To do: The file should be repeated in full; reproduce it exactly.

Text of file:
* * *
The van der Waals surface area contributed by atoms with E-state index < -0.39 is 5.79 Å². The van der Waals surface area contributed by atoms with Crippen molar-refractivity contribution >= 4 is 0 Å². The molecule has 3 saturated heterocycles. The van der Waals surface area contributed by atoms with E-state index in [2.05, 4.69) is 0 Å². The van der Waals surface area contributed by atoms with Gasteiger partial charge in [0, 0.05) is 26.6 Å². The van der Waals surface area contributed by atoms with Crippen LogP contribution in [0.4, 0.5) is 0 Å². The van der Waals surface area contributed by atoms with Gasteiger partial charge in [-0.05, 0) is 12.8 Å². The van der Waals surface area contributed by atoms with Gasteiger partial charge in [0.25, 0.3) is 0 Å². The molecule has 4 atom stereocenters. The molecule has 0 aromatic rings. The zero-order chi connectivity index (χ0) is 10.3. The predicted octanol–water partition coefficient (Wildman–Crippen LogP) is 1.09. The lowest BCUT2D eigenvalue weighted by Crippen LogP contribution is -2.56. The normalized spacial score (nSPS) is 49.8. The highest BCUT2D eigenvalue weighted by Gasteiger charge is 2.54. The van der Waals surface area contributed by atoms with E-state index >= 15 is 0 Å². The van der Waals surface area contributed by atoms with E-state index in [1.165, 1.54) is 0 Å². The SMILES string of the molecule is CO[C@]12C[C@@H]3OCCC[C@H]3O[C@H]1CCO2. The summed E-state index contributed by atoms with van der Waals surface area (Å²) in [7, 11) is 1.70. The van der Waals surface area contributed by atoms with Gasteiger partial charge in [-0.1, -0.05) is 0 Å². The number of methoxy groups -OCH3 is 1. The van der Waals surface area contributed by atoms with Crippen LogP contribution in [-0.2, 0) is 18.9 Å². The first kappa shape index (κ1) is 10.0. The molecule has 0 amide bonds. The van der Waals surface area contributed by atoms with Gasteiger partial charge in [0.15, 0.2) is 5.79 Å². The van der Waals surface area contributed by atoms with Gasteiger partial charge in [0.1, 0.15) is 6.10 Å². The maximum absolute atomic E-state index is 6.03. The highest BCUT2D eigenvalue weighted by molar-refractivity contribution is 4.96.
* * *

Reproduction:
The van der Waals surface area contributed by atoms with E-state index < -0.39 is 5.79 Å². The van der Waals surface area contributed by atoms with Crippen molar-refractivity contribution >= 4 is 0 Å². The molecule has 3 saturated heterocycles. The van der Waals surface area contributed by atoms with E-state index in [2.05, 4.69) is 0 Å². The van der Waals surface area contributed by atoms with Gasteiger partial charge in [0, 0.05) is 26.6 Å². The van der Waals surface area contributed by atoms with Crippen LogP contribution in [0.4, 0.5) is 0 Å². The van der Waals surface area contributed by atoms with Gasteiger partial charge in [-0.05, 0) is 12.8 Å². The van der Waals surface area contributed by atoms with Gasteiger partial charge in [0.25, 0.3) is 0 Å². The molecule has 4 atom stereocenters. The molecule has 0 aromatic rings. The zero-order chi connectivity index (χ0) is 10.3. The predicted octanol–water partition coefficient (Wildman–Crippen LogP) is 1.09. The lowest BCUT2D eigenvalue weighted by Crippen LogP contribution is -2.56. The normalized spacial score (nSPS) is 49.8. The highest BCUT2D eigenvalue weighted by Gasteiger charge is 2.54. The van der Waals surface area contributed by atoms with E-state index >= 15 is 0 Å². The van der Waals surface area contributed by atoms with E-state index in [1.165, 1.54) is 0 Å². The SMILES string of the molecule is CO[C@]12C[C@@H]3OCCC[C@H]3O[C@H]1CCO2. The summed E-state index contributed by atoms with van der Waals surface area (Å²) in [7, 11) is 1.70. The van der Waals surface area contributed by atoms with Gasteiger partial charge in [-0.1, -0.05) is 0 Å². The number of methoxy groups -OCH3 is 1. The van der Waals surface area contributed by atoms with Crippen LogP contribution in [-0.2, 0) is 18.9 Å². The first kappa shape index (κ1) is 10.0. The molecule has 0 amide bonds. The van der Waals surface area contributed by atoms with Gasteiger partial charge in [0.15, 0.2) is 5.79 Å². The van der Waals surface area contributed by atoms with Gasteiger partial charge in [0.1, 0.15) is 6.10 Å². The maximum absolute atomic E-state index is 6.03. The highest BCUT2D eigenvalue weighted by molar-refractivity contribution is 4.96.